I have long held the view that Better Together ran a terrible negative campaign that nearly cost us the referendum in 2014. For this reason my response to the SNP’s latest attempt to encourage more Scots to support independence is not going to be to explain why Scottish independence is impossible. I think everyone in Scotland should accept that Scotland could be a perfectly prosperous independent country. The issue is not and never has been could we? Rather it is should we?
There are any number of places which have become independent in recent years with various degrees of success. Since the fall of the Soviet Union many new countries have emerged in Eastern Europe helped also by the break-up of Yugoslavia. Most of these countries have either their own currency or else they use the Euro. If these places can become independent and have their own currency then plainly Scotland could do so also. We are very much wealthier than, for example, Moldova.
In my view independent countries ought to have their own currency. The pain of the economic crisis in 2008 was greatly reduced for both the UK and Iceland because we each had our own currency. The UK avoided some of the difficulties which were faced by countries like Greece, Italy and Spain, because we had our own Central Bank and because we were able to devalue our currency.
The SNP plan as far as I understand is to continue using the UK Pound unofficially after independence for a good number of years and then if conditions should allow to move towards creating a Scottish currency.
Again this would, no doubt, be possible. I think Pro UK people should be careful not to exaggerate the costs of doing so. Iceland’s population is not much more than Aberdeen’s, but it managed to set up its own currency. Lots of countries have done so. It can’t be that hard.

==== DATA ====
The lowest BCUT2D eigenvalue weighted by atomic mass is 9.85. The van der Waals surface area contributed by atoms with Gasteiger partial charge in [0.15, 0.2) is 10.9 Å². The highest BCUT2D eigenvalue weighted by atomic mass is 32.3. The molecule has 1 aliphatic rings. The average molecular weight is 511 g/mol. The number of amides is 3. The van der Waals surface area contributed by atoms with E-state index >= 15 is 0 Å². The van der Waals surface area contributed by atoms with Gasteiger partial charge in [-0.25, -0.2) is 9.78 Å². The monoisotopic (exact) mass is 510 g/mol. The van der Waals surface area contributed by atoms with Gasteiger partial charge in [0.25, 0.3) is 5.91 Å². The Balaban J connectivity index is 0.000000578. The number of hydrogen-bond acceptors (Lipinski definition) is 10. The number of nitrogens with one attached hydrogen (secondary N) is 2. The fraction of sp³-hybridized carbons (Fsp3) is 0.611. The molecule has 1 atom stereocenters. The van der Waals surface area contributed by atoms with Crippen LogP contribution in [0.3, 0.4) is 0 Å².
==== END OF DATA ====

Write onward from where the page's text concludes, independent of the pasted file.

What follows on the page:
But the SNP’s plans with regard to currency would rule out Scotland joining the EU in the near future. A condition for EU membership is that a country promises to join the Euro, but this requires that it has its own currency and Central Bank. An independent Scotland initially would have neither.
If Scotland did eventually set up its own currency there would, of course, be downsides. There would be a cost depending on whether the currency was free-floating or pegged against either the UK Pound. Free-floating would be cheaper and in some circumstances better economically, but it would have an effect on our trade with our nearest neighbour.
The vast majority of Scottish trade is with the other parts of the UK. Having a different currency to your greatest trading partner can hardly be described as an advantage. Likewise ceasing to be a part of the UK’s Single Market which would be an inevitable consequence of Scottish independence would have an economic downside that the SNP never appear to take into account.
It is easy to point to small countries that are doing rather better than Britain. Some of these countries are wealthier than us because they have small populations controlling large natural resources. Others are wealthier because their Governments have policies which are more effective economically than ours. Still others have workers who are more productive than ours.
There isn’t a magic formula that brings prosperity, but I tend to think that free markets, low regulation, low tax economies will more likely than not bring wealth to their people. If an independent Scotland were to follow the policies of Singapore, there is little doubt that in time we would reach Singapore’s level of per capita GDP. But the same could equally well be said of the UK. Those same Singapore policies might well increase the wealth of pretty much every country. But that doesn’t mean it is straightforward to follow these policies. If creating wealth were simply a matter of imitation and imitation was as easy as the SNP thinks, then why isn’t every country as wealthy as Singapore?